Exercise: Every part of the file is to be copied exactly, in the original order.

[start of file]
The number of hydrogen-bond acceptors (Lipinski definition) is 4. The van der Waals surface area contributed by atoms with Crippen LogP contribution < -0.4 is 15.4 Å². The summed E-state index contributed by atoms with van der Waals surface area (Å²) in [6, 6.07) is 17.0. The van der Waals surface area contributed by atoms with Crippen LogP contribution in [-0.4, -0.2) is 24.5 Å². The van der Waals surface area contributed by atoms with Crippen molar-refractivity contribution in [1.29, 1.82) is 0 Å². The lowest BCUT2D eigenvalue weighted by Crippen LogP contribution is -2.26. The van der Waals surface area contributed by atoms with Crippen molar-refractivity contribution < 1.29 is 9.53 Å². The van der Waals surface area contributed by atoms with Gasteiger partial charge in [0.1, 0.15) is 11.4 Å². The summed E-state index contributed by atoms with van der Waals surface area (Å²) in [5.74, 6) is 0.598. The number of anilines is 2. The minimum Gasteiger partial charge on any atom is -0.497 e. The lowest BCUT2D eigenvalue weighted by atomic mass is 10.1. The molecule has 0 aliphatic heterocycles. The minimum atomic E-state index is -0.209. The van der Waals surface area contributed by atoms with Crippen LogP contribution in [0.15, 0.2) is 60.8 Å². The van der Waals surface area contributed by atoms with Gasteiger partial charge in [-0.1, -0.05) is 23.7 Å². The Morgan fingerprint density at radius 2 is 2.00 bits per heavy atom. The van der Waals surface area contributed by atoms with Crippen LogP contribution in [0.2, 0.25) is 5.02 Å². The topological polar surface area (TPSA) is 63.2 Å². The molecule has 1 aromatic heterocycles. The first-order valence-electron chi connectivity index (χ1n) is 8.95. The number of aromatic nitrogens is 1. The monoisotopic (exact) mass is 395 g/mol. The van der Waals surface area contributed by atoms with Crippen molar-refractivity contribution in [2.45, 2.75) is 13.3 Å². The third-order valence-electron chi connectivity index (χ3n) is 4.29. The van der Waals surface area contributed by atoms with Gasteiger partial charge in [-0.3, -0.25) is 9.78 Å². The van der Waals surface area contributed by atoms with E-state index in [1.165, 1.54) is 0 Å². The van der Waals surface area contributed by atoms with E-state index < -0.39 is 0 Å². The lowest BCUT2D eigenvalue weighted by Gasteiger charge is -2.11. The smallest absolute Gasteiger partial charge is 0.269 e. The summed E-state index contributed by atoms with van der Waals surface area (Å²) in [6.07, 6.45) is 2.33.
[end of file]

The number of hydrogen-bond acceptors (Lipinski definition) is 4. The van der Waals surface area contributed by atoms with Crippen LogP contribution < -0.4 is 15.4 Å². The summed E-state index contributed by atoms with van der Waals surface area (Å²) in [6, 6.07) is 17.0. The van der Waals surface area contributed by atoms with Crippen LogP contribution in [-0.4, -0.2) is 24.5 Å². The van der Waals surface area contributed by atoms with Crippen molar-refractivity contribution in [1.29, 1.82) is 0 Å². The lowest BCUT2D eigenvalue weighted by Crippen LogP contribution is -2.26. The van der Waals surface area contributed by atoms with Crippen molar-refractivity contribution < 1.29 is 9.53 Å². The van der Waals surface area contributed by atoms with Gasteiger partial charge in [0.1, 0.15) is 11.4 Å². The summed E-state index contributed by atoms with van der Waals surface area (Å²) in [5.74, 6) is 0.598. The number of anilines is 2. The minimum Gasteiger partial charge on any atom is -0.497 e. The lowest BCUT2D eigenvalue weighted by atomic mass is 10.1. The molecule has 0 aliphatic heterocycles. The minimum atomic E-state index is -0.209. The van der Waals surface area contributed by atoms with Crippen LogP contribution in [0.15, 0.2) is 60.8 Å². The van der Waals surface area contributed by atoms with Gasteiger partial charge in [-0.1, -0.05) is 23.7 Å². The Morgan fingerprint density at radius 2 is 2.00 bits per heavy atom. The van der Waals surface area contributed by atoms with Crippen LogP contribution in [0.2, 0.25) is 5.02 Å². The topological polar surface area (TPSA) is 63.2 Å². The molecule has 1 aromatic heterocycles. The first-order valence-electron chi connectivity index (χ1n) is 8.95. The number of aromatic nitrogens is 1. The monoisotopic (exact) mass is 395 g/mol. The van der Waals surface area contributed by atoms with Crippen molar-refractivity contribution in [2.45, 2.75) is 13.3 Å². The third-order valence-electron chi connectivity index (χ3n) is 4.29. The van der Waals surface area contributed by atoms with Gasteiger partial charge in [-0.3, -0.25) is 9.78 Å². The van der Waals surface area contributed by atoms with E-state index in [1.165, 1.54) is 0 Å². The van der Waals surface area contributed by atoms with E-state index < -0.39 is 0 Å². The lowest BCUT2D eigenvalue weighted by Gasteiger charge is -2.11. The smallest absolute Gasteiger partial charge is 0.269 e. The summed E-state index contributed by atoms with van der Waals surface area (Å²) in [6.07, 6.45) is 2.33.